Lenovo ThinkCentre M75n-IoT Internal View
The bottom cover is secured with two screws, and then it slides off. This is very easy to service and you can see the cover being removed in the accompanying video.
On the right side of the PCB we get a Western Digital SSD in a M.2 2242 slot. Two quick notes here, we had to take these photos with the system opposite the M90n IoT so you can use the unpopulated fan hole for orientation if you are comparing the two. Two examples of differences are that we do not get a large thermal pad here for the SSD. We also do not get the Realtek RTL8111 chip for the second NIC populated on the M75n IoT.
Another part one will notice here are the M.2 slot for a potential LTE card. There is even an onboard SIM slot. This side of the chassis also has hole pre-drilled for LTE antenna options.
This system has a feature many may not expect in that it has a second M.2 mounting point for a second SSD. This is a PCIe Gen3 x2 slot for NVMe SSDs or a M.2 SATA slot adding a nice bit of extra expandability.
We can also see the Intel 9560NGW 802.11ac and Bluetooth 5.1 card that provides wireless access. Technically, this unit has two NICs, one wired, and one wireless. Still, we wish that Lenovo populated that second NIC slot.
When we reviewed the M90n IoT with the ultra-low-power Intel Core i3-8145U we said it was not a strong CPU. The M75n IoT is considerably slower with the AMD Athlon Silver 3050e. This is a dual-core, four-thread processor. What it loses in performance it also sheds in power since this is a 6W TDP CPU. Lenovo had to go with a low power option to passively cool the system.
Just to give you some sense here, the 2C/4T 1.4GHz processor sacrifices a lot of performance. It can turbo up to 2.8GHz but that does not happen all of the time once it has been running and the chassis heats up. This low clock speed part is actually the efficiency leader, but while the 35W Project TinyMiniMicro nodes is a perfectly usable desktop, things fall off from there. The M90n IoT is slow enough to have notable lag when trying to launch web browsers and those types of tasks. Although it is lower power, the ~20-30% lower performance makes the M75n IoT not something I would personally want to use as a desktop.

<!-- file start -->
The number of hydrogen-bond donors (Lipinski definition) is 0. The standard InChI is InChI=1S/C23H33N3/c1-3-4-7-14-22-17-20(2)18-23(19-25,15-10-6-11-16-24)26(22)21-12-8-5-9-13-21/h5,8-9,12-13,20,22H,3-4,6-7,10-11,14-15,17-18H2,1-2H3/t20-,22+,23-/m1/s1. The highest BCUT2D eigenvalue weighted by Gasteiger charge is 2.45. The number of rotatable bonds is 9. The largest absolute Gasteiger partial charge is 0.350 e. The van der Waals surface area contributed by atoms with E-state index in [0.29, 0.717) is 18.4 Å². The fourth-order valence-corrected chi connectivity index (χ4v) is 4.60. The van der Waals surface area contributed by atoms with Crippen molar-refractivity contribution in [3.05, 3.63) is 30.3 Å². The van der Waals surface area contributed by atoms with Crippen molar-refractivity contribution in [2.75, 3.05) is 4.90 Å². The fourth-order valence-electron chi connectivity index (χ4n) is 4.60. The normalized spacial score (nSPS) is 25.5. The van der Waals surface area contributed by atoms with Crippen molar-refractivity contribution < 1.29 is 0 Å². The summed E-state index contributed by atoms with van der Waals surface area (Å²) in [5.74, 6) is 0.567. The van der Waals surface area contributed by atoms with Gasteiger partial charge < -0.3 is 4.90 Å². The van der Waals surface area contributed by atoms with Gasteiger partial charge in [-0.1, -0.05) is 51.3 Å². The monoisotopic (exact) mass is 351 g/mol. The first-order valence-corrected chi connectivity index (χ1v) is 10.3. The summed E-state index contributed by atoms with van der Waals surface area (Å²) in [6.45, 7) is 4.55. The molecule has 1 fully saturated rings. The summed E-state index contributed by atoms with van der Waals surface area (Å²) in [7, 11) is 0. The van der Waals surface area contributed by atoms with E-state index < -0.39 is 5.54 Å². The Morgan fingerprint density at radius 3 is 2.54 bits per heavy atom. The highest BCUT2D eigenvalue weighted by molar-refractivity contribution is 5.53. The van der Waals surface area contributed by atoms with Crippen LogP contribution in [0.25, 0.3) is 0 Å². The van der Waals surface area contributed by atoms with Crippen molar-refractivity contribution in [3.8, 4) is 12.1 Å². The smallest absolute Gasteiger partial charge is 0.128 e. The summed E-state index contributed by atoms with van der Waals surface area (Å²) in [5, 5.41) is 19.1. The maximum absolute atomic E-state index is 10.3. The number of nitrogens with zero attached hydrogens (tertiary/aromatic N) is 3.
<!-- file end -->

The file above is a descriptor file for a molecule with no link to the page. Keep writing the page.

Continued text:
On the other hand, if you want to have a box to control IoT devices such as manufacturing equipment or just connect to console ports of switches, then this is perfectly fine. It feels like that is the intended use case of this system, to provide control functions and then filter and package logs to upload to larger systems.
Another major downside to the platform is the RAM. There is only a total of 4GB of memory in this system. That memory is not in a standard SODIMM slot. Instead, it is soldered onto the motherboard making easy upgrades effectively impossible. This is perhaps the biggest shortcoming of this system over a TinyMiniMicro node. If it had even a single SODIMM slot where memory could be installed, that would make a big difference. It is also a primary reason why this and the M90n/ M75n Nano (non-IoT) we do not recommend as virtualization nodes except in very limited use cases. Project TinyMiniMicro nodes have faster CPUs and the capacity to get to higher RAM levels making them usually the better solution unless fanless operation and space are the primary drivers.